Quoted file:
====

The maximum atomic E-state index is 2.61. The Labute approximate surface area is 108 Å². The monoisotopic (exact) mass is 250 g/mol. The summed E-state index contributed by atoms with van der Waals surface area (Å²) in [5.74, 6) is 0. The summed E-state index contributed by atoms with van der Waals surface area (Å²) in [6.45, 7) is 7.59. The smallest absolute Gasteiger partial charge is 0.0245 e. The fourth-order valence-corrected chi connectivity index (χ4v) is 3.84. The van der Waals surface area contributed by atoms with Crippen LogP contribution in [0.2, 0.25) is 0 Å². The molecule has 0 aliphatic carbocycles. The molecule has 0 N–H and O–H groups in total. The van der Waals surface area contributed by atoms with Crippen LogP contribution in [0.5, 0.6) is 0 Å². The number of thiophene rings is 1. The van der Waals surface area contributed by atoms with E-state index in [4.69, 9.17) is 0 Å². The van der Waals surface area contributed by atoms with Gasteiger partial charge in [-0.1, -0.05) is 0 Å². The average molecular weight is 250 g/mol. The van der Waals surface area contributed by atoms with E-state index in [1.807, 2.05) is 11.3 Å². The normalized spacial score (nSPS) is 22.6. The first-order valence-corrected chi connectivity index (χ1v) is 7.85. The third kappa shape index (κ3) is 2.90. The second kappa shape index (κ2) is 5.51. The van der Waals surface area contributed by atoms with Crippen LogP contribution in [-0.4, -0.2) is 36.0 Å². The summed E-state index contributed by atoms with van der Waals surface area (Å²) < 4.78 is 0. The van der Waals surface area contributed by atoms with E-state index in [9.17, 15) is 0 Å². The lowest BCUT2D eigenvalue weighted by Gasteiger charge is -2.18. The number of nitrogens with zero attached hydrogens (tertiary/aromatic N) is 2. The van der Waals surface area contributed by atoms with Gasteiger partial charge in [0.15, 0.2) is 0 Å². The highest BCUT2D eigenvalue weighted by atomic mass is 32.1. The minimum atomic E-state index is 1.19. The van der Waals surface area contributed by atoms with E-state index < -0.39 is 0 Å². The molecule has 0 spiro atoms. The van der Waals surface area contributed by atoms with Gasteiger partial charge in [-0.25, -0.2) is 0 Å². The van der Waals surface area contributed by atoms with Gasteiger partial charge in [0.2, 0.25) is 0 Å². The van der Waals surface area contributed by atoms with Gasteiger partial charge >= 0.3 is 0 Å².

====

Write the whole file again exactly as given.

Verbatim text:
The maximum atomic E-state index is 2.61. The Labute approximate surface area is 108 Å². The monoisotopic (exact) mass is 250 g/mol. The summed E-state index contributed by atoms with van der Waals surface area (Å²) in [5.74, 6) is 0. The summed E-state index contributed by atoms with van der Waals surface area (Å²) in [6.45, 7) is 7.59. The smallest absolute Gasteiger partial charge is 0.0245 e. The fourth-order valence-corrected chi connectivity index (χ4v) is 3.84. The van der Waals surface area contributed by atoms with Crippen LogP contribution in [0.2, 0.25) is 0 Å². The molecule has 0 aliphatic carbocycles. The molecule has 0 N–H and O–H groups in total. The van der Waals surface area contributed by atoms with Crippen LogP contribution in [0.5, 0.6) is 0 Å². The number of thiophene rings is 1. The van der Waals surface area contributed by atoms with E-state index in [4.69, 9.17) is 0 Å². The van der Waals surface area contributed by atoms with Gasteiger partial charge in [-0.1, -0.05) is 0 Å². The average molecular weight is 250 g/mol. The van der Waals surface area contributed by atoms with E-state index in [1.807, 2.05) is 11.3 Å². The normalized spacial score (nSPS) is 22.6. The first-order valence-corrected chi connectivity index (χ1v) is 7.85. The third kappa shape index (κ3) is 2.90. The second kappa shape index (κ2) is 5.51. The van der Waals surface area contributed by atoms with Crippen LogP contribution in [-0.4, -0.2) is 36.0 Å². The summed E-state index contributed by atoms with van der Waals surface area (Å²) < 4.78 is 0. The van der Waals surface area contributed by atoms with E-state index in [9.17, 15) is 0 Å². The lowest BCUT2D eigenvalue weighted by Gasteiger charge is -2.18. The number of nitrogens with zero attached hydrogens (tertiary/aromatic N) is 2. The van der Waals surface area contributed by atoms with Gasteiger partial charge in [0.15, 0.2) is 0 Å². The highest BCUT2D eigenvalue weighted by atomic mass is 32.1. The minimum atomic E-state index is 1.19. The van der Waals surface area contributed by atoms with E-state index < -0.39 is 0 Å². The molecule has 0 spiro atoms. The van der Waals surface area contributed by atoms with Gasteiger partial charge in [-0.25, -0.2) is 0 Å². The van der Waals surface area contributed by atoms with Gasteiger partial charge in [0.2, 0.25) is 0 Å². The van der Waals surface area contributed by atoms with Gasteiger partial charge >= 0.3 is 0 Å².